Contributing to Gutter’s spoken word issue (which is all about celebrating words off the page as well as on them) has made me wonder how I got from crowd-avoider to (fairly) confident reader.
There was a very, very brief moment in my teenage years when I thought I might like to be an actor. I was probably about fourteen. There was something very appealing, then, about the feeling of being someone other, someone bigger, on the stage. I quickly realised that there was a massive difference between doing well in your drama standard grades and actually working and let that dream drift safely away. I wasn’t destined to be on stage and that was fine.
Except, many years later, when I started to take writing seriously, I found there was this whole other side to it: the spoken word. This side tends to take place, you guessed it, on a stage. Or at least, in small space cleared among a motley collection of bar stools. Microphone optional, position as the centre of attention required.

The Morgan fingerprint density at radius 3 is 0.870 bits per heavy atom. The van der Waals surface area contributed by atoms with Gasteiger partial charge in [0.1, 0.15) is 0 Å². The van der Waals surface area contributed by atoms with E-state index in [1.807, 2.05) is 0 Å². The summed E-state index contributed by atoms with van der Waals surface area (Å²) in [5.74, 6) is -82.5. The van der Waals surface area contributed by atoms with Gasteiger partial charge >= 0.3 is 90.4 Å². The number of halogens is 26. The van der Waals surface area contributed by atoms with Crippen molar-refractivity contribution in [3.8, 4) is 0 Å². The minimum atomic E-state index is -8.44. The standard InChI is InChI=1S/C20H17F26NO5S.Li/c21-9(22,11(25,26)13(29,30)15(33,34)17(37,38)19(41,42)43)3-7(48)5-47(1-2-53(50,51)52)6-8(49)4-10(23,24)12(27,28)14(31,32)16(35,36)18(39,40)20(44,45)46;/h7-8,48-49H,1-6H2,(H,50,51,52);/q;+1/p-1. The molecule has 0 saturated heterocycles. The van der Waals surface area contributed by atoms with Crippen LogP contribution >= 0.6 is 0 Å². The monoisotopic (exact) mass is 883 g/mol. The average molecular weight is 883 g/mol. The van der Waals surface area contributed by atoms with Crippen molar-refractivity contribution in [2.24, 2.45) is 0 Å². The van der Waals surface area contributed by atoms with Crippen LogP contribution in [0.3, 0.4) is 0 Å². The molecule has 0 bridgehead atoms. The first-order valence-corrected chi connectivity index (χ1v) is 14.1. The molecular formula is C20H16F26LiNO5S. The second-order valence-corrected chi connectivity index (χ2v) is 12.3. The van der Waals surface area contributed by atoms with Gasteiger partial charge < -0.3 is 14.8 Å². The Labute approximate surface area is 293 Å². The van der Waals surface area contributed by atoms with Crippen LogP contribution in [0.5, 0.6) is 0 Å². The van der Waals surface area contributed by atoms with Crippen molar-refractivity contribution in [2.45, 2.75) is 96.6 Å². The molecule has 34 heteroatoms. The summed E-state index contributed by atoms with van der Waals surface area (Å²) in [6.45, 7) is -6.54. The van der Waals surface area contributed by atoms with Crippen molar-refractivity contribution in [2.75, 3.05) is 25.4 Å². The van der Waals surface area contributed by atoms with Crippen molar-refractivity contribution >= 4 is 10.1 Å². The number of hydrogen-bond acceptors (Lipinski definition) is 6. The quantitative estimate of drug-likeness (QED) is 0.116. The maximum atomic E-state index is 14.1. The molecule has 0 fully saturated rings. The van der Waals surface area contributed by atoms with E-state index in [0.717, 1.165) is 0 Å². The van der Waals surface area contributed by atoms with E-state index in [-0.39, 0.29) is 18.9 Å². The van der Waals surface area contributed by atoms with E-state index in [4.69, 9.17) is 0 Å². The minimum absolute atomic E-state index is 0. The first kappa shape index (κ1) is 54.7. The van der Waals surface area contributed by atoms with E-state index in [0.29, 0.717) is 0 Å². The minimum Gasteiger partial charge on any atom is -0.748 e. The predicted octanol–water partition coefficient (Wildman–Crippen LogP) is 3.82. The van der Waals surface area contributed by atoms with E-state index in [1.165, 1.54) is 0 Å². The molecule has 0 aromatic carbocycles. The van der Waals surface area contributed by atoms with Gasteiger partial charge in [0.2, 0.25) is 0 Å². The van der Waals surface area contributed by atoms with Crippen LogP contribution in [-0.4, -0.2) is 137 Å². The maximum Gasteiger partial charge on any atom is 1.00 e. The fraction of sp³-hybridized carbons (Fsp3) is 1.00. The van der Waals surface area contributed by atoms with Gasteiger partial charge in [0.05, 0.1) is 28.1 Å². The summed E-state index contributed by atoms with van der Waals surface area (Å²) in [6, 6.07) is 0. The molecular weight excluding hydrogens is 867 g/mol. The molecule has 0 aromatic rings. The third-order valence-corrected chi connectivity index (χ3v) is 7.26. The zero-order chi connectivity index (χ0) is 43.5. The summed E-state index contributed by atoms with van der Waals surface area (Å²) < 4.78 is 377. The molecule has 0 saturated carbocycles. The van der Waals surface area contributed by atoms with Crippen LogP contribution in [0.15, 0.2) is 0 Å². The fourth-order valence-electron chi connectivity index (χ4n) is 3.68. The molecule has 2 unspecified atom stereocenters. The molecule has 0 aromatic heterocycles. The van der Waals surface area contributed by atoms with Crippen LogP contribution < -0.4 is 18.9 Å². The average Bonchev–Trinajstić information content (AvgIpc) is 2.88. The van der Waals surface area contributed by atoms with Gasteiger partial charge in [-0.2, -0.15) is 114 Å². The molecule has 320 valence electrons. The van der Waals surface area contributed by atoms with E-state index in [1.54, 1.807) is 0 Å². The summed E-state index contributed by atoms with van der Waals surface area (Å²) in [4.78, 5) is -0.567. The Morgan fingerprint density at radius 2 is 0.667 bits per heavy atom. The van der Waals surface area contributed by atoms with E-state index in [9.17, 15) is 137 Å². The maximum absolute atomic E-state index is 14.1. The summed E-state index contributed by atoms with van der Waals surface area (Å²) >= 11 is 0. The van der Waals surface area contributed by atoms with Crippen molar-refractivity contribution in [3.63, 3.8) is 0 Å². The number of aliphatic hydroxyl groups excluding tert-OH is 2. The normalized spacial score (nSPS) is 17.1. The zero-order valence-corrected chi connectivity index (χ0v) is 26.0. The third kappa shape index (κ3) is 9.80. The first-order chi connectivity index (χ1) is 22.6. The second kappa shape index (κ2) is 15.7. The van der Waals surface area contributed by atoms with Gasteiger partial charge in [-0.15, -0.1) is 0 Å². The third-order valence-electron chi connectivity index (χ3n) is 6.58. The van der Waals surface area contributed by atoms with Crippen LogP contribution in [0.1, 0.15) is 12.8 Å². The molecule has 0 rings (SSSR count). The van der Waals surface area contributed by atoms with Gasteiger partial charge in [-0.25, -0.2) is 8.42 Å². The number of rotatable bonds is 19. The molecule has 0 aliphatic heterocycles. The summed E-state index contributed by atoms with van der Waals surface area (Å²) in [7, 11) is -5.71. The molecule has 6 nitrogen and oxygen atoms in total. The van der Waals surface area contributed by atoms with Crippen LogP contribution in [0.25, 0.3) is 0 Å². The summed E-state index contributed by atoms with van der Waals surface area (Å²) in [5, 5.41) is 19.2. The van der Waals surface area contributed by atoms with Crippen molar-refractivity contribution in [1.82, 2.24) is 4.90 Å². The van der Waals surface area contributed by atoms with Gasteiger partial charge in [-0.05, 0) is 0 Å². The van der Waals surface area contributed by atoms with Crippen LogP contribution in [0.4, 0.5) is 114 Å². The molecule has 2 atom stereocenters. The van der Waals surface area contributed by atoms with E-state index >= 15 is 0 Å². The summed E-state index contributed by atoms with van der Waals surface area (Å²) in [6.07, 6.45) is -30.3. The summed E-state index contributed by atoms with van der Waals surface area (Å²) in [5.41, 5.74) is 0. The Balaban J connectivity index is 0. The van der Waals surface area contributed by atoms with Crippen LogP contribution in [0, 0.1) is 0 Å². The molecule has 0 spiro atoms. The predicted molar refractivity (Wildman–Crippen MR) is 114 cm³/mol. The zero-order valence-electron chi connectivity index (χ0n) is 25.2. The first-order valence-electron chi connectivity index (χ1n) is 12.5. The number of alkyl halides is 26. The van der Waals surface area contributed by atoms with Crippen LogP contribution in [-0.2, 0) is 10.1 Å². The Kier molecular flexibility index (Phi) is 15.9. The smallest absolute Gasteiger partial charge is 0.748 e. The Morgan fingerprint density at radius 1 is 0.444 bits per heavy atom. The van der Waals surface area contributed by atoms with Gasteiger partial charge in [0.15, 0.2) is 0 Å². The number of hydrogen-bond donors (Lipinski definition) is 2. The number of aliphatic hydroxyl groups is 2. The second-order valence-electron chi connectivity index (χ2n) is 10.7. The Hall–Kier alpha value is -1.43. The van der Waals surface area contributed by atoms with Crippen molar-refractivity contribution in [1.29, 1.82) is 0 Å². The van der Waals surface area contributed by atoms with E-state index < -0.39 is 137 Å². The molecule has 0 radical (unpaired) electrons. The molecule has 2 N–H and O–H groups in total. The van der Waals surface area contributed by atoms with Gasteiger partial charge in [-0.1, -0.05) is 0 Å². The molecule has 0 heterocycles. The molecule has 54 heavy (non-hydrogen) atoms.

Up until that point, I’d assumed writing was writing, other people would take care of the reading. Then I started paying more attention to those author events and lit nights and realised that reading your own work aloud is a skill. One I was lacking.
So I worked and I shook and I sweated and I fumbled with microphones and heard my voice rise to an unholy pitch and depended on kind audiences to forgive me my nerves until, eventually, I found I was really enjoying myself. To my relief, I’d discovered that reading stories to people isn’t the same as standing up in front of them and talking about yourself. It’s got a lot more in common with those heady, teenage moments when it was possible to step outside a bubble of embarrassment and be someone else for a while.
For Gutter, I read a story written to be read aloud. I originally wrote it for Illicit Ink’s Unbound slot at the EIBF, when I read it to a tent full of nice, bookish people. This time, I read it into my little brother’s microphone (thanks, Evan) and had to magic up an imaginary audience for myself. And you know, whether in the room with you or just there in your head, there’s nothing like an audience for conjuring up a touch of magic.